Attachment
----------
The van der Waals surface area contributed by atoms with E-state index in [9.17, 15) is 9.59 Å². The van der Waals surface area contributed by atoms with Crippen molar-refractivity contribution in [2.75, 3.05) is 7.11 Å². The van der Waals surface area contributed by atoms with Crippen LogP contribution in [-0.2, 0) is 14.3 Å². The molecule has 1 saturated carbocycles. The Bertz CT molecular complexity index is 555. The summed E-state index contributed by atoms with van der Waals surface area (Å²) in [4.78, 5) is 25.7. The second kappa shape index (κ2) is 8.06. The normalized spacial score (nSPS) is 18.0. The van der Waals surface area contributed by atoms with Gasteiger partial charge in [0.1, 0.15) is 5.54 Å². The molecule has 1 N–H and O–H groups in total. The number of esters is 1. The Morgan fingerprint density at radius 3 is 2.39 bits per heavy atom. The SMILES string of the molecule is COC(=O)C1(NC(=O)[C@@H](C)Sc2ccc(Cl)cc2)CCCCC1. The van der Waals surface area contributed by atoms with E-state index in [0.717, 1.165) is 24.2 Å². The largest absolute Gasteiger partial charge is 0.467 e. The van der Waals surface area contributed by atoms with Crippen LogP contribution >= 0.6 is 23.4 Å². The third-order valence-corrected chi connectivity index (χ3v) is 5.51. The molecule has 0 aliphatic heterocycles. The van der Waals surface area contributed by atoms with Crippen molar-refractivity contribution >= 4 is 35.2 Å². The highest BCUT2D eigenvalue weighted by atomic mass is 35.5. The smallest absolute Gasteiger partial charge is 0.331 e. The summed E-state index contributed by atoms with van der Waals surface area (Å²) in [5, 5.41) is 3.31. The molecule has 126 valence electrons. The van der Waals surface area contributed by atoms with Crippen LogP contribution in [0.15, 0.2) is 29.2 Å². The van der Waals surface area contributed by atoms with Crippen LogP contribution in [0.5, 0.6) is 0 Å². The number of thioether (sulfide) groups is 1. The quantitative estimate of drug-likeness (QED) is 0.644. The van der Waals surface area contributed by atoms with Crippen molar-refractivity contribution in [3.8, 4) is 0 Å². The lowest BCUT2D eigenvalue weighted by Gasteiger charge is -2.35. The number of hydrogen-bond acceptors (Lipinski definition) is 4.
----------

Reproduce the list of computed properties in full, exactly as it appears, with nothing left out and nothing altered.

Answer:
The van der Waals surface area contributed by atoms with E-state index in [9.17, 15) is 9.59 Å². The van der Waals surface area contributed by atoms with Crippen molar-refractivity contribution in [2.75, 3.05) is 7.11 Å². The van der Waals surface area contributed by atoms with Crippen LogP contribution in [-0.2, 0) is 14.3 Å². The molecule has 1 saturated carbocycles. The Bertz CT molecular complexity index is 555. The summed E-state index contributed by atoms with van der Waals surface area (Å²) in [4.78, 5) is 25.7. The second kappa shape index (κ2) is 8.06. The normalized spacial score (nSPS) is 18.0. The van der Waals surface area contributed by atoms with Gasteiger partial charge in [0.1, 0.15) is 5.54 Å². The molecule has 1 N–H and O–H groups in total. The number of esters is 1. The Morgan fingerprint density at radius 3 is 2.39 bits per heavy atom. The SMILES string of the molecule is COC(=O)C1(NC(=O)[C@@H](C)Sc2ccc(Cl)cc2)CCCCC1. The van der Waals surface area contributed by atoms with E-state index in [0.717, 1.165) is 24.2 Å². The largest absolute Gasteiger partial charge is 0.467 e. The van der Waals surface area contributed by atoms with Crippen LogP contribution >= 0.6 is 23.4 Å². The third-order valence-corrected chi connectivity index (χ3v) is 5.51. The molecule has 0 aliphatic heterocycles. The van der Waals surface area contributed by atoms with Crippen molar-refractivity contribution >= 4 is 35.2 Å². The highest BCUT2D eigenvalue weighted by atomic mass is 35.5. The smallest absolute Gasteiger partial charge is 0.331 e. The summed E-state index contributed by atoms with van der Waals surface area (Å²) in [5, 5.41) is 3.31. The molecule has 126 valence electrons. The van der Waals surface area contributed by atoms with Crippen LogP contribution in [0.15, 0.2) is 29.2 Å². The van der Waals surface area contributed by atoms with Crippen LogP contribution in [0.5, 0.6) is 0 Å². The number of thioether (sulfide) groups is 1. The quantitative estimate of drug-likeness (QED) is 0.644. The van der Waals surface area contributed by atoms with Crippen molar-refractivity contribution in [3.8, 4) is 0 Å². The lowest BCUT2D eigenvalue weighted by Gasteiger charge is -2.35. The number of hydrogen-bond acceptors (Lipinski definition) is 4.